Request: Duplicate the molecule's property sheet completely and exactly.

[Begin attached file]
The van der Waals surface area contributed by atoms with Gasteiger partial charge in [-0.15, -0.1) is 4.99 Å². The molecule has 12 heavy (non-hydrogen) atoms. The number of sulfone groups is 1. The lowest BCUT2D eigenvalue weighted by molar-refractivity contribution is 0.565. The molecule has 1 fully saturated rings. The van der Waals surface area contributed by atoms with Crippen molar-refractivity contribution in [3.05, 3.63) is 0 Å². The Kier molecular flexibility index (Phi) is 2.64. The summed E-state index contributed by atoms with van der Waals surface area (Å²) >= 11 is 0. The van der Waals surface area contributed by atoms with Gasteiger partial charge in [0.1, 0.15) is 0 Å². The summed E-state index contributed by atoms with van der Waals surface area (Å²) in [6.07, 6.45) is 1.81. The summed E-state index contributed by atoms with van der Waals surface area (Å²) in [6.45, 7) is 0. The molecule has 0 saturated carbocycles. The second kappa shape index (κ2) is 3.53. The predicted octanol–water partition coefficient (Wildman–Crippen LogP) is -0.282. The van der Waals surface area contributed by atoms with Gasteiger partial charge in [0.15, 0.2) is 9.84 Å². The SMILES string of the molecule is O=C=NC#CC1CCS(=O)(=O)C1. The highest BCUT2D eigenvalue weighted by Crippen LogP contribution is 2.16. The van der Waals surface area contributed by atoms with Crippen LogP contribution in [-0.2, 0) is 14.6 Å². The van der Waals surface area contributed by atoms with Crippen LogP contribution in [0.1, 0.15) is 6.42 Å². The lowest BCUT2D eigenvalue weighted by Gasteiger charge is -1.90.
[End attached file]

The van der Waals surface area contributed by atoms with Gasteiger partial charge in [-0.15, -0.1) is 4.99 Å². The molecule has 12 heavy (non-hydrogen) atoms. The number of sulfone groups is 1. The lowest BCUT2D eigenvalue weighted by molar-refractivity contribution is 0.565. The molecule has 1 fully saturated rings. The van der Waals surface area contributed by atoms with Crippen molar-refractivity contribution in [3.05, 3.63) is 0 Å². The Kier molecular flexibility index (Phi) is 2.64. The summed E-state index contributed by atoms with van der Waals surface area (Å²) >= 11 is 0. The van der Waals surface area contributed by atoms with Gasteiger partial charge in [0.1, 0.15) is 0 Å². The summed E-state index contributed by atoms with van der Waals surface area (Å²) in [6.07, 6.45) is 1.81. The summed E-state index contributed by atoms with van der Waals surface area (Å²) in [6.45, 7) is 0. The molecule has 0 saturated carbocycles. The second kappa shape index (κ2) is 3.53. The predicted octanol–water partition coefficient (Wildman–Crippen LogP) is -0.282. The van der Waals surface area contributed by atoms with Gasteiger partial charge in [0.15, 0.2) is 9.84 Å². The SMILES string of the molecule is O=C=NC#CC1CCS(=O)(=O)C1. The highest BCUT2D eigenvalue weighted by Crippen LogP contribution is 2.16. The van der Waals surface area contributed by atoms with Crippen LogP contribution in [-0.2, 0) is 14.6 Å². The van der Waals surface area contributed by atoms with Crippen LogP contribution in [0.1, 0.15) is 6.42 Å². The lowest BCUT2D eigenvalue weighted by Gasteiger charge is -1.90.